"Sometimes you need to press pause to let everything sink in.”
~ Sebastian Vettel ~
There is no denying that for pretty much everyone on earth, life has been turned upside down since January 2020. We’re only halfway through the year, but in just seven months, our way of thinking has drastically shifted. One major change is that face-to-face time with people outside immediate families and roommates has been greatly limited. Meetings are usually confined to a computer screen, and although we are blessed that we have the technology that we do to connect with each other, it is different, and sometimes it feels like a profound loss to have to interact screen-to-screen instead of face to face.
In all of these changes and even deep grief at things being different and lost, it is important to remember that in spite of the sadness and the void of certain things like hugs and movie theaters and fancy vacations, there are always positive elements. There are always things to be grateful for. I don’t say that lightly, as if it’s easy every day to shine a light on the things I’m glad about. Sometimes it’s very difficult, but it is imperative that we do so. Gratitude is not just a word that we put up in some artsy way in our houses; it is an irreplaceable building block in an authentic, healthy life. Perhaps most pertinently, it keeps us from the ledge of despair. If we are in despair, we can’t help ourselves move forward. And continuing to grow and become our best selves is one of the things that brings color and purpose to our lives, through easy and difficult seasons alike.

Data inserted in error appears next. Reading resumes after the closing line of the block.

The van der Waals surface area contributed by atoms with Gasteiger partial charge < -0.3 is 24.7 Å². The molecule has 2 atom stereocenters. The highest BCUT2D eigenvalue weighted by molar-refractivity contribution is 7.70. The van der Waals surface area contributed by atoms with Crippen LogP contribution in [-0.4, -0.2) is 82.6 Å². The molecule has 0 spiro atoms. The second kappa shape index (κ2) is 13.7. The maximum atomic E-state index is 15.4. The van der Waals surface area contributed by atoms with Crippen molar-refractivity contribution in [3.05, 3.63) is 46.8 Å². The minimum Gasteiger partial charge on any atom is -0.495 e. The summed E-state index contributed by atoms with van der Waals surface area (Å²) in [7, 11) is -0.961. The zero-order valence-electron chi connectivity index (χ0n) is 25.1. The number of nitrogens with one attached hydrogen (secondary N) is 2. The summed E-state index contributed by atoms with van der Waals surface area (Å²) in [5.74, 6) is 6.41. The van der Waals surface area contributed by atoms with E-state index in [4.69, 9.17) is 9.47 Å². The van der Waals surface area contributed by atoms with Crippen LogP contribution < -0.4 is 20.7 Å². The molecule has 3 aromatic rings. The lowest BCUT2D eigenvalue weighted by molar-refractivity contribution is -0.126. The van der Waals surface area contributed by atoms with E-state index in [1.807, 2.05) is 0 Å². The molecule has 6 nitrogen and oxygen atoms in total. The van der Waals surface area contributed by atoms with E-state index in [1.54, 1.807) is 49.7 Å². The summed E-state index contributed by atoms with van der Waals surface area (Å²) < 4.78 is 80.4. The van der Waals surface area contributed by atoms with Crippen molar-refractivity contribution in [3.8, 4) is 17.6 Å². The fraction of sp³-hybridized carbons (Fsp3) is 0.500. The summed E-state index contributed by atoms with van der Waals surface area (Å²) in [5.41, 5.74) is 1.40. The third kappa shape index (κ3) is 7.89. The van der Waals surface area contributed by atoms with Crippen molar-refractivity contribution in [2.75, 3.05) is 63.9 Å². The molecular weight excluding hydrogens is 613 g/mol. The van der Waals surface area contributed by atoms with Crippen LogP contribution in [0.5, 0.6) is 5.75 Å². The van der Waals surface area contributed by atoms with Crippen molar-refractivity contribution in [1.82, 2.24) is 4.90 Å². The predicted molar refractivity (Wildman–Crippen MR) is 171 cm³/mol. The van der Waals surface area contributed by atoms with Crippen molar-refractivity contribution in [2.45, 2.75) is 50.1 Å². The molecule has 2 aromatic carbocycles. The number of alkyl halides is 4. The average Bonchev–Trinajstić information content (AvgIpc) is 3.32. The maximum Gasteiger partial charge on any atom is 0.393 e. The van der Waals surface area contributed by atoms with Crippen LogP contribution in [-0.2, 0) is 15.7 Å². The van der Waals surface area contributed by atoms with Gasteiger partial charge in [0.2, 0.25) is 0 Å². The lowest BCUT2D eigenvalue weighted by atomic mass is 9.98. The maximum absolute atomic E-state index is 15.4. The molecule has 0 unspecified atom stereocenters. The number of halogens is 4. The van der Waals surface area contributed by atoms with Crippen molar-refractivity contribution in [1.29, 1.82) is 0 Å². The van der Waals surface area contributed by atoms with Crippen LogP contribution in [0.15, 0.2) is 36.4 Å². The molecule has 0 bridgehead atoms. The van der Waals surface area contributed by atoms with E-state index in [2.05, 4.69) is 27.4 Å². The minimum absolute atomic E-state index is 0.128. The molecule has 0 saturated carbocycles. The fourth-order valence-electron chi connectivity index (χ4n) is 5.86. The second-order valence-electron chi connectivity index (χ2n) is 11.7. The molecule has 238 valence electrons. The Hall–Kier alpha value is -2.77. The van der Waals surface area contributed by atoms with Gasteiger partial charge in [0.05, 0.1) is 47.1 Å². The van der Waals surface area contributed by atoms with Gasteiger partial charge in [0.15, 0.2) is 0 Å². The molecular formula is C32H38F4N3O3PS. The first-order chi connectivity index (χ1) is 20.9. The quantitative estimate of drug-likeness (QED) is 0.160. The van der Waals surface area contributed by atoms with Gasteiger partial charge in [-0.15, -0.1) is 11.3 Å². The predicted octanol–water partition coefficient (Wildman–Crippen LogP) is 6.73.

What if we took a moment to pause and take everything in from 2020 so far, the good and the bad and the strange and the funny? We might find that in this quiet place, we are grateful to the moments that got us to where we are today, even with all the challenges. When was the last time that you thanked your younger self for helping you learn and fail forward? It can be easy to be critical, but finding the good qualities in the past versions of ourselves can be quite healing. We can be grateful for what we have learned and how we have been challenged to step up without having to be glad that we had to live through that time. I also believe that by honoring the journey and taking a moment to be still, we can access a reservoir of dignity and resilience that has been there the whole time. This is a ritual that we need more than ever, and can build into our routine. Even if you can only set aside five or ten minutes a day, it’s possible that being consciously present and grateful could change your perspective for the rest of it. And that is a pause worth taking.